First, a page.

The Pentagon's new "National Military Strategy" released Wednesday warns that the threat of major war with another nation is "growing" and significant changes to the military personnel policies and culture will be required to succeed in the 21st century.

The 17-page document was updated to reflect a new global security situation in which the U.S. is facing near-peer adversaries like Russia and China while simultaneously trying to diffuse non-state militant groups like the Islamic State.

"Since the last National Military Strategy was published in 2011, global disorder has significantly increased while some of our comparative military advantage has begun to erode," Army Gen. Martin Dempsey, chairman of the Joint Chiefs, wrote in his introduction to the strategy document.

"We now face multiple, simultaneous security challenges from traditional state actors and transregional networks of sub-state groups — all taking advantage of rapid technological change," Dempsey wrote. "We are more likely to face prolonged campaigns than conflicts that are resolved quickly."

The strategy also outlined significant shifts that the Pentagon expects to see inside the U.S. military,

"To enhance our warfighting capability, we must attract, develop, and retain the right people at every echelon. Central to this effort is understanding how society is changing," according to the strategy document.

The previous version of the strategy made scant mention of personnel matters. But the new version alludes to how a new generation of young people, who are often more technologically savvy and socially liberal, will force change upon military culture.

"Today's youth grow up in a thoroughly connected environment. They are comfortable using technology and interactive social structures to solve problems. These young men and women are tomorrow's leaders and we need their service. Therefore, the U.S. military must be willing to embrace social and cultural change to better identify, cultivate, and reward such talent," according to the document.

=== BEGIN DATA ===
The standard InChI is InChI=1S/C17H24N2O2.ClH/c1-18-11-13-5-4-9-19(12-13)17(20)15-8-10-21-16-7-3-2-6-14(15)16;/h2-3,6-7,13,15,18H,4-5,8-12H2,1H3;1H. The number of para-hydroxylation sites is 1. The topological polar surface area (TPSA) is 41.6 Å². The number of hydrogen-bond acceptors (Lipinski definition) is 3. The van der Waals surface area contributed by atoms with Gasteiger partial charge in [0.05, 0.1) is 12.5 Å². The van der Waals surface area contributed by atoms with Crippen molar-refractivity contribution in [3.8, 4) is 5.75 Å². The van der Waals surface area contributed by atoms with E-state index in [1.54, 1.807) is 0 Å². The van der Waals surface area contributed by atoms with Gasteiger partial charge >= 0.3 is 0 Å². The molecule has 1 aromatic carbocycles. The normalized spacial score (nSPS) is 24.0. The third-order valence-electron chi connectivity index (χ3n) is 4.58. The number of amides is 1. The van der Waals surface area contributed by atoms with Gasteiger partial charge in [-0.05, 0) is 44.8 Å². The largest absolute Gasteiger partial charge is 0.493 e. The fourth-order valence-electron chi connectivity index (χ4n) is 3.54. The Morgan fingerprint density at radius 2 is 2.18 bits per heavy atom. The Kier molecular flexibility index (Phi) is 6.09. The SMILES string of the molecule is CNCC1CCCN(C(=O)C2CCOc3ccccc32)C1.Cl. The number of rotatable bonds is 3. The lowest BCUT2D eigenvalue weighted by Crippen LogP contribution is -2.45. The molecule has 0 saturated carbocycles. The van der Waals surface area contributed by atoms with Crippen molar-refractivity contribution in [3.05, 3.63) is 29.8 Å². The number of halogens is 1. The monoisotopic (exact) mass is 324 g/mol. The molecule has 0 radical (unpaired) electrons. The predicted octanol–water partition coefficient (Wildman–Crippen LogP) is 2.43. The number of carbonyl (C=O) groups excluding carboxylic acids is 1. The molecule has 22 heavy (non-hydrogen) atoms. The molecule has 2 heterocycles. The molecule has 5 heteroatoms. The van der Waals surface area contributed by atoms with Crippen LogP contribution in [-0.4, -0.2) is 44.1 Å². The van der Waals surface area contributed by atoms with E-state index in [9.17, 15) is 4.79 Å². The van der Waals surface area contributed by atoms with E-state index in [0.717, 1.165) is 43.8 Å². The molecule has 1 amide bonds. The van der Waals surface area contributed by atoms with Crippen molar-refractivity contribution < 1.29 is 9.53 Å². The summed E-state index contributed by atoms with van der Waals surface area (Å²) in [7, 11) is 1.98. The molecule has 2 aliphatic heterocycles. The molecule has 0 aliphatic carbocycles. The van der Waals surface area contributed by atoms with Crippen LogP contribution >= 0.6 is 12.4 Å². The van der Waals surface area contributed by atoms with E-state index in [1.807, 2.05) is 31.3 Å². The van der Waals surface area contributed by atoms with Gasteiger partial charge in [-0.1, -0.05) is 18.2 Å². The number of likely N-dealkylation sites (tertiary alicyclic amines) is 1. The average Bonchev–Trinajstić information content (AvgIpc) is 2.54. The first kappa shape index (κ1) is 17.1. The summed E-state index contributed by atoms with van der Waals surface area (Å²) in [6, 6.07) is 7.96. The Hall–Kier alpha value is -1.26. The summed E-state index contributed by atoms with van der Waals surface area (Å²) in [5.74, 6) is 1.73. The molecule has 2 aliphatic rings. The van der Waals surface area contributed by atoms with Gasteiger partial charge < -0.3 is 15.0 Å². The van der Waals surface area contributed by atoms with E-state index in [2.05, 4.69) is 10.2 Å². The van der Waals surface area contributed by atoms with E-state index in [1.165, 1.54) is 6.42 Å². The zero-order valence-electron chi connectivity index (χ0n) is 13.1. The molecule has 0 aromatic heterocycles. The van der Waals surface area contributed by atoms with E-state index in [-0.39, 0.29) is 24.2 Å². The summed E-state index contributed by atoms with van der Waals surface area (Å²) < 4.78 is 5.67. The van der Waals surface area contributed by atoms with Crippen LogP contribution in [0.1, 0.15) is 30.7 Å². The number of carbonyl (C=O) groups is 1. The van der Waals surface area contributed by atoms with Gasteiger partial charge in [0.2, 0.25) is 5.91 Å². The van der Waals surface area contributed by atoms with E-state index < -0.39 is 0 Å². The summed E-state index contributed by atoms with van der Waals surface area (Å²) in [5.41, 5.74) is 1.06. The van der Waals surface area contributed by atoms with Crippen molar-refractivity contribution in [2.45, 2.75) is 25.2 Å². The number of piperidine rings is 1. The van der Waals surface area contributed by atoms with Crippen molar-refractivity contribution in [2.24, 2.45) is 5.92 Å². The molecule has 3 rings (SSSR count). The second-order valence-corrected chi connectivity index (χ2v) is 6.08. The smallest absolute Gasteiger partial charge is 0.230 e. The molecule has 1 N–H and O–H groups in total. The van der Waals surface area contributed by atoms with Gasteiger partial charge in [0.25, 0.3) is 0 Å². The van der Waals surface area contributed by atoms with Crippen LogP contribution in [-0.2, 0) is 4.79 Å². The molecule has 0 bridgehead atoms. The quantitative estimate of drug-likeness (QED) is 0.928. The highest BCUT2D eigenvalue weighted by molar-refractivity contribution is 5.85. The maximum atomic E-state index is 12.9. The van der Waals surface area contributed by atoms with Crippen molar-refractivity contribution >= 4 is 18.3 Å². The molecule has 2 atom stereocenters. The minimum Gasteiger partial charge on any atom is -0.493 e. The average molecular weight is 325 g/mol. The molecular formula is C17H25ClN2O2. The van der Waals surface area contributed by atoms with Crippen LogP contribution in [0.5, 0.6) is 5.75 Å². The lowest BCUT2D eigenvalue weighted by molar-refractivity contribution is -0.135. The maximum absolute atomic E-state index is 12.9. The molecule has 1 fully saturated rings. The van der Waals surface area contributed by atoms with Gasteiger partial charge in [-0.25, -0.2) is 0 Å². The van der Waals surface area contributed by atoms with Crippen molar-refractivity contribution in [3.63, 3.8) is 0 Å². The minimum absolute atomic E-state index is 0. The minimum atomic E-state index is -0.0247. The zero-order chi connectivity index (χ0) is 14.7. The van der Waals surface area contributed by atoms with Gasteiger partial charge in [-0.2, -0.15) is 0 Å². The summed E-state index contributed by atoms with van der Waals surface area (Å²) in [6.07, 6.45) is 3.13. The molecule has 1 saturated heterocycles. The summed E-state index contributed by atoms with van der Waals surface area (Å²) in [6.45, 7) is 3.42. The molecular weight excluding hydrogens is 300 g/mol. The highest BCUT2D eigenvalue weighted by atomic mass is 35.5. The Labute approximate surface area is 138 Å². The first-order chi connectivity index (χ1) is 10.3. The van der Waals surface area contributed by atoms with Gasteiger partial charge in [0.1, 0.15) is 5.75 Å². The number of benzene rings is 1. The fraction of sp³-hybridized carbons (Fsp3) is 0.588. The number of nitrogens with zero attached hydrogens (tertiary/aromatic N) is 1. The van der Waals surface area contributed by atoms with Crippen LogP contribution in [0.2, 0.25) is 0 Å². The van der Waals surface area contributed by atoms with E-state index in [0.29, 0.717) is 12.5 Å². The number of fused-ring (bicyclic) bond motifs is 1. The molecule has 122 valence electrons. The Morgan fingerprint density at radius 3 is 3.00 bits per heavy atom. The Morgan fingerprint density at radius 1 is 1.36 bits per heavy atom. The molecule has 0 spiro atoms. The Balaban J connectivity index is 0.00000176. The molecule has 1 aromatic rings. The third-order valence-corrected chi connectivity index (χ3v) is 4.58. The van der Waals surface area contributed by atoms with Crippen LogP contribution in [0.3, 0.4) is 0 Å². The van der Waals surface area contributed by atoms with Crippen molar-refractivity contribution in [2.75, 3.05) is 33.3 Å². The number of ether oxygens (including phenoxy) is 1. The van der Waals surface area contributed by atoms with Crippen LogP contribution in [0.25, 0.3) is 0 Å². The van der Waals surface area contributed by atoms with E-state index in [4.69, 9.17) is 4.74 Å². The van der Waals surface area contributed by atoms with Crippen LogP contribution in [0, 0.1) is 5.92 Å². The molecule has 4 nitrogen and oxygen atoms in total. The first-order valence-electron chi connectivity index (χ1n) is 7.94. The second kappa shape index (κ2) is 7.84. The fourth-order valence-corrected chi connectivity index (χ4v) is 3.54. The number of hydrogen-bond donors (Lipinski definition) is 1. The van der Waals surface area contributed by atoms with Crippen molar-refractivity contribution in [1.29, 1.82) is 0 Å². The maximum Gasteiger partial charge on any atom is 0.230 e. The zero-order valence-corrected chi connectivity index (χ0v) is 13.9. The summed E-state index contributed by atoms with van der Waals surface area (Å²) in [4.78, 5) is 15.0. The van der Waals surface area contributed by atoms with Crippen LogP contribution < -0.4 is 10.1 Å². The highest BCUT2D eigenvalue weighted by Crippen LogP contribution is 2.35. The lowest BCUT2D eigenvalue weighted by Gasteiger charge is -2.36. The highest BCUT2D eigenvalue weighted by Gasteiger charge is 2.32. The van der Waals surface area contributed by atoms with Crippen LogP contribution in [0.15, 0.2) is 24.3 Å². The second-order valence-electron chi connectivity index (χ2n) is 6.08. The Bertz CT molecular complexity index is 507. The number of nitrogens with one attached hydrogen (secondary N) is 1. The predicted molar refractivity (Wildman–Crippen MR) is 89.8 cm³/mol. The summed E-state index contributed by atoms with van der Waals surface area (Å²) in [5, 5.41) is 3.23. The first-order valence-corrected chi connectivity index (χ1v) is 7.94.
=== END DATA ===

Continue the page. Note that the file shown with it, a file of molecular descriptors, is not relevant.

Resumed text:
That will include "exploring how our personnel policies and promotion practices must evolve to leverage 21st-century skills," the document noted, a reference to the Pentagon's growing push to reform the way the military manages its people.

"Also critical to building the best military possible are our efforts to further integrate women across the force by providing them greater opportunities for service," the document said.

In assessing the growing risks that the U.S. faces around the world, the document focuses on the importance of partnerships to maintain the delicate security balance around the globe, something Pentagon officials have been pushing over the last several months.

Speaking after the release of the document, Dempsey said the strategy acknowledges that American success "will increasingly depend on how well our military instrument supports the other instruments of national power, and how it enables our network of allies and partners.

The strategy specifically calls out Iran, Russia and North Korea as aggressive threats to global peace. It also mentions China, but notably begins that paragraph by saying the Obama administration wants to "support China's rise and encourage it to become a partner for greater international security," continuing to thread the line between China the economic ally and China the regional competitor.

"None of these nations are believed to be seeking direct military conflict with the United States or our allies," the strategy states. "Nonetheless, they each pose serious security concerns which the international community is working to collectively address by way of common policies, shared messages, and coordinated action."

Later, the document notes that "today, the probability of U.S. involvement in interstate war with a major power is assessed to be low but growing."

However, "hybrid conflicts" — not just the Islamic State, but forces such as the Russian-backed rebels in Ukraine — are likely to expand.

The strategy also hits on the concerns highlighted by Defense Secretary Ash Carter and his deputy, Bob Work, over the last six months that the U.S. no longer is guaranteed technological superiority, or that in conflicts with groups like the Islamic State, that technological superiority may not be a guarantee of victory.

Defense News staff writer Aaron Mehta contributed to this report